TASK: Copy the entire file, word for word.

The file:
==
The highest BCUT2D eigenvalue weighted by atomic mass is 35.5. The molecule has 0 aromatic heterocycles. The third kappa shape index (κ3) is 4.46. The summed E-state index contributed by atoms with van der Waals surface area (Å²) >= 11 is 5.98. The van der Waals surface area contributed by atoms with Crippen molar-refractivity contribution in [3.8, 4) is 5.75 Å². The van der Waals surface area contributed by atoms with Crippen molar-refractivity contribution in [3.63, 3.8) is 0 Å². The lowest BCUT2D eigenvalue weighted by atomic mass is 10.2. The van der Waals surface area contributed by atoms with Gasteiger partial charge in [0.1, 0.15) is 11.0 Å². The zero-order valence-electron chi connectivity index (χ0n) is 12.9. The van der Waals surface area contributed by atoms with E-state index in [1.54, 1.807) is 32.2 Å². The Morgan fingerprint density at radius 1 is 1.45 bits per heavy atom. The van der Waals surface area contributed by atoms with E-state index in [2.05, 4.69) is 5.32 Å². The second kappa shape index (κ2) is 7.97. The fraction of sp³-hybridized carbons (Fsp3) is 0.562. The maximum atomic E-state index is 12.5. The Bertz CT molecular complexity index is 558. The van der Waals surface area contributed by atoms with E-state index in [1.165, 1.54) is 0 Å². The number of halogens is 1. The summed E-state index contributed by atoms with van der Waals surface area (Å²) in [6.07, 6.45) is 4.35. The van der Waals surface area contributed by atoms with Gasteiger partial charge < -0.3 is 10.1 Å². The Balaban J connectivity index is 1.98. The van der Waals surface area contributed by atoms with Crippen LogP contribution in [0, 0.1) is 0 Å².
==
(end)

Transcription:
The highest BCUT2D eigenvalue weighted by atomic mass is 35.5. The molecule has 0 aromatic heterocycles. The third kappa shape index (κ3) is 4.46. The summed E-state index contributed by atoms with van der Waals surface area (Å²) >= 11 is 5.98. The van der Waals surface area contributed by atoms with Crippen molar-refractivity contribution in [3.8, 4) is 5.75 Å². The van der Waals surface area contributed by atoms with Crippen molar-refractivity contribution in [3.63, 3.8) is 0 Å². The lowest BCUT2D eigenvalue weighted by atomic mass is 10.2. The van der Waals surface area contributed by atoms with Gasteiger partial charge in [0.1, 0.15) is 11.0 Å². The zero-order valence-electron chi connectivity index (χ0n) is 12.9. The van der Waals surface area contributed by atoms with E-state index in [1.54, 1.807) is 32.2 Å². The Morgan fingerprint density at radius 1 is 1.45 bits per heavy atom. The van der Waals surface area contributed by atoms with E-state index in [2.05, 4.69) is 5.32 Å². The second kappa shape index (κ2) is 7.97. The fraction of sp³-hybridized carbons (Fsp3) is 0.562. The maximum atomic E-state index is 12.5. The Bertz CT molecular complexity index is 558. The van der Waals surface area contributed by atoms with E-state index in [1.165, 1.54) is 0 Å². The number of halogens is 1. The summed E-state index contributed by atoms with van der Waals surface area (Å²) in [6.07, 6.45) is 4.35. The van der Waals surface area contributed by atoms with Gasteiger partial charge < -0.3 is 10.1 Å². The Balaban J connectivity index is 1.98. The van der Waals surface area contributed by atoms with Crippen LogP contribution in [0, 0.1) is 0 Å².